Washington wine writer Paul Gregutt got himself into quite a kerfuffle earlier this year when he sprung Waitsburg Cellars onto the world.
The longtime resident of the Evergreen state is a veteran critic and author of Washington Wines and Wineries, the definitive book on Washington wine, whose wine reviews appeared on his own blog and in several print publications. He had never been a winemaker, but in 2011 partnered with Precept Wines, the state's second-largest wine company, to craft his own wines for the new label.
Questions were raised. Could a wine critic also be a winemaker without raising conflict-of-interest issues? Could an untrained neophyte's wines be any good?
Well, I tasted them blind with their peers, as we always do around here, and I can say they are better than good. Not only that, they take off in directions few, if any, other labels are pursuing. All the wines are screw-capped. That's a big plus in my book.
There was a time when Chenin Blanc looked to be one of the gold-standard wines for Washington's future. When Kay Simon left her job as chief winemaker at Chateau Ste. Michelle in 1983 to start Chinook Wines with her husband, Clay Mackey, they made Chenin Blanc a signature wine. That same year, L'Ecole No. 41 opened its doors and quickly made a success of its Chenin Blanc. And ... well, that's about it for Washington vintners who make drier-style Chenin Blanc a core part of their work.
Those who dismiss Chenin Blanc should taste all of these Washington versions, including Waitsburg Cellars'. They all use old-vine vineyards (well, old for Washington—three decades or more), and they represent real presence at realistic prices. Of the two versions, I like the dry one modeled on Savennières a tad better than the soft one patterned on Vouvray.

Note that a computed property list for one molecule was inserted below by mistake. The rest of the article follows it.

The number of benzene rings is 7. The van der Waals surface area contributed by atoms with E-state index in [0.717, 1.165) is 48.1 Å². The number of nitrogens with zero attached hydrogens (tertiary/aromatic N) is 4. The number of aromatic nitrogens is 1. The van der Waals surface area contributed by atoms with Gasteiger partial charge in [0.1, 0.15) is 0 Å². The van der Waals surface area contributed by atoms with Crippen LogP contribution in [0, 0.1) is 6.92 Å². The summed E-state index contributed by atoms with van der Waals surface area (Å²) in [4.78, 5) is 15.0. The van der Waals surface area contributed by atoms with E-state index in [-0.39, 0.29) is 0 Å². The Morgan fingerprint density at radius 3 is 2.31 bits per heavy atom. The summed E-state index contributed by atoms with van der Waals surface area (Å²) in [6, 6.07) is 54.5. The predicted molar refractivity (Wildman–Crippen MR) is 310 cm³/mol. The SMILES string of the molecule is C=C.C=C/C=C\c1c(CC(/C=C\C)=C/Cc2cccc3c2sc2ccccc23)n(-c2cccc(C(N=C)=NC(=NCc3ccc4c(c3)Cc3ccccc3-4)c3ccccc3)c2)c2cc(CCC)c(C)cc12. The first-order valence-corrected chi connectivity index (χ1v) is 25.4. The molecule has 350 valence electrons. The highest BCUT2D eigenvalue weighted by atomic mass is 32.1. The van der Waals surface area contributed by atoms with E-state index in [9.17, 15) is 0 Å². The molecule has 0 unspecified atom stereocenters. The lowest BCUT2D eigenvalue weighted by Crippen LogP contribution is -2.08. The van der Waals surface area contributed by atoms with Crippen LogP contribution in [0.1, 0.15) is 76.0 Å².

Riesling lovers love Washington, which produces some of America's best examples from this variety. Waitsburg's Riesling Old Vine 2012 ($15) is sleek and silky, with pretty, honey-inflected pear and grapefruit flavors that linger effectively on the off-dry finish.
The lone red also suggests a churning mind. Waitsburg's Three 2011 ($25) is based on Merlot, for years Washington's signature grape, even though the state's best wines rely more on Cabernet and Syrah. This one adds Malbec and Mourvèdre for a fresh and vibrant blend.
Gregutt has long consulted with wineries and other entities, conducting educational seminars for visiting sales reps and distributors for Precept. In doing these, he got friendly with Precept CEO Andrew Browne. Waitsburg Cellars is a joint venture between Gregutt and Browne, using Precept's grape sources, winery and distribution.
Gregutt's foray into winemaking prompted a lively discussion on journalistic ethics and conflicts of interest. "I thought I had cut the appropriate ties, but the pushback from certain members of the writing community was harsher than I envisioned," he said, having ceded coverage of Precept's wines (and others) to another critic. The Seattle Times, hewing to tough standards, dropped Gregutt's regular wine column after 11 years.
It will be interesting to see how far Gregutt can take Waitsburg Cellars, and what consequences the brand will have for his career as a writer. It's never easy to do two things well, but the Waitsburg wines are not only good, they represent something new.